Closing the gender super gap
Gender pay and super parity continue to be a key challenge for women. Particularly, when retirement outcomes for women could be improved by:
- the government removing structural inequalities from the economy and superannuation system, as proposed in the ASFA Pre-Budget Submission for the 2022-23 Budget,
- employers amending pay and leave policies to better support the choices and challenges faced by women,
- encouraging spouse contributions, where applicable, to assist spouses in contributing to their partner’s super, and
- individual women taking control of their super and harnessing tax benefits, long-term investment opportunities and government incentives to grow their super savings.
Women’s current economic position
In Australia, women earn on average $262 per week (or 14%) less than men based on Average Weekly Earnings¹.
Among a range of other factors listed below, the gender pay gap means that in 2019 women retired with a mean superannuation balance of $289,227 compared to $476,744 for men². Median balances were lower at $137,050 for women and $178,800 for men, a difference of around 24%³.
Fighting the doom and gloom
While the $187,517 gender gap in mean superannuation balances at retirement measured in 2019 is concerning, it’s also shrinking – in 2015 this gap was $222,232². Median balances showed the same pattern across the period.
The goal now is to build upon this momentum by further driving and supporting the legislative, social and economic changes and employment opportunities required to address the imbalance. It was improvements across these areas that originally empowered women to increase their proportional participation in the paid workforce in Australia from around a third in 1966 to almost half in 2020³. It will be further improvements that will allow us to continue to close the gender super gap.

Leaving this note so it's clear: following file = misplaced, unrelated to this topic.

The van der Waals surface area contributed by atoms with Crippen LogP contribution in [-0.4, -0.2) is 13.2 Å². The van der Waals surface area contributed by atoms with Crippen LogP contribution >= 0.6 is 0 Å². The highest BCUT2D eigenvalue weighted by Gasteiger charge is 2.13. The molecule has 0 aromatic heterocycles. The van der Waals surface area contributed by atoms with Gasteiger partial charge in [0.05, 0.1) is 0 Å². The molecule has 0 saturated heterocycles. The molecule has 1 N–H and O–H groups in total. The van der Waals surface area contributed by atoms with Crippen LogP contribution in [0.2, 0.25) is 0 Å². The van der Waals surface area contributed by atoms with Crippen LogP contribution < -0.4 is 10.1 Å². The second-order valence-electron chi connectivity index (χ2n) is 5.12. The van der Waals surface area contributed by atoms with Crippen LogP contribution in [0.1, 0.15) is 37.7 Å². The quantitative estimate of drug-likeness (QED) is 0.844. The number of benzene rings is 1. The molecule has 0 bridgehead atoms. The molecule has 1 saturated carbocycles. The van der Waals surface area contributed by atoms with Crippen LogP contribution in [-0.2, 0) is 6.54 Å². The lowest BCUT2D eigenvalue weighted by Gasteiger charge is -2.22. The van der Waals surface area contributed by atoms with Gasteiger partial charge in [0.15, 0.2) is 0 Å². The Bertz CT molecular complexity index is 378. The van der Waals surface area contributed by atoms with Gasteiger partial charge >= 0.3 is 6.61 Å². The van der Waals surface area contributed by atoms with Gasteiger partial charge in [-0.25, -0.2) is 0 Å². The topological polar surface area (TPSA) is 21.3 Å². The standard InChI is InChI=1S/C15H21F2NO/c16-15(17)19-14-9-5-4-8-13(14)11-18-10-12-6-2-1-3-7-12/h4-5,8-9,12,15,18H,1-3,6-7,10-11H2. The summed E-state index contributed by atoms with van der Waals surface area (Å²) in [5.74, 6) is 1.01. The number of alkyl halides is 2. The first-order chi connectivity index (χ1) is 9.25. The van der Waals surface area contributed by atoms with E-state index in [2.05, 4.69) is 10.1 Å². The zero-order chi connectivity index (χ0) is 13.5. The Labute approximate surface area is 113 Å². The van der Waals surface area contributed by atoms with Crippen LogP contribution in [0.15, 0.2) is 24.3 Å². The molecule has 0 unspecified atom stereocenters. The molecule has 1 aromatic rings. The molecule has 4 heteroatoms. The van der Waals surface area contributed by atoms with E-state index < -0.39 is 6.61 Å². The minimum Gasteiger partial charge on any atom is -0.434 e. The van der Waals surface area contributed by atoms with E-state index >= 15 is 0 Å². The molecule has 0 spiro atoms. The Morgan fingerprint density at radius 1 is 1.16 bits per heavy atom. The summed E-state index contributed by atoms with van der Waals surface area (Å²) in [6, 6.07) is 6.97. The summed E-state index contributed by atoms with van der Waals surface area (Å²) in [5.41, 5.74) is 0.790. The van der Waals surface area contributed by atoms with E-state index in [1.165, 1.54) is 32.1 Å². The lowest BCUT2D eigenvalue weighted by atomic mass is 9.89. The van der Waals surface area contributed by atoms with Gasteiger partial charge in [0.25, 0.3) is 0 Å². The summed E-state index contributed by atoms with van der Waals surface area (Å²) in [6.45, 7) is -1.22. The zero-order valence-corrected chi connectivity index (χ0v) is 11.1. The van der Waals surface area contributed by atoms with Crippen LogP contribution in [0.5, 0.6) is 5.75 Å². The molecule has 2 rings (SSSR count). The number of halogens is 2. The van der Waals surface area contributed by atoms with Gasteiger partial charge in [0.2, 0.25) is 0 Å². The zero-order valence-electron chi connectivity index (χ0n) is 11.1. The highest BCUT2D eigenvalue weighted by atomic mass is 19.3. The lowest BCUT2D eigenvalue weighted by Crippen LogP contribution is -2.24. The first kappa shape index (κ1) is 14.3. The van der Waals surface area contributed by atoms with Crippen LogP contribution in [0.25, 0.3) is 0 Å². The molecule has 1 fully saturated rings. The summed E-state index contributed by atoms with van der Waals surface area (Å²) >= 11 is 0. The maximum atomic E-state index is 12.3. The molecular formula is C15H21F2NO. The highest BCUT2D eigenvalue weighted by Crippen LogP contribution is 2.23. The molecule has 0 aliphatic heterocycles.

Everyone can play a part in making sure there is a fairer retirement outcome for all Australians.
Why is there a gap in retirement savings?
There are a range of reasons why women reach retirement with less in super than men including:
- The gender pay gap, discussed above, which means women earn on average $262 per week less than men¹.
- Women do almost double the hours of unpaid work per week compared to men². This means women have less time to dedicate to paid work which can leave them financially vulnerable in cases of divorce or if their partner dies.
- Women are almost three times more likely than men to be working part-time⁴, and those who earn less than $450 a month don’t currently receive superannuation guarantee (SG) payments.
- Women live 4 years longer than men on average⁵, which means women are more likely to live in poverty in old age as their smaller super balances must last longer⁶.
- Women are more likely to retire sooner, with an average retirement age of 52 years, compared to age 59 for men, which may significantly reduce savings capacity approaching retirement, while further exacerbating the need for smaller retirement balances to last longer.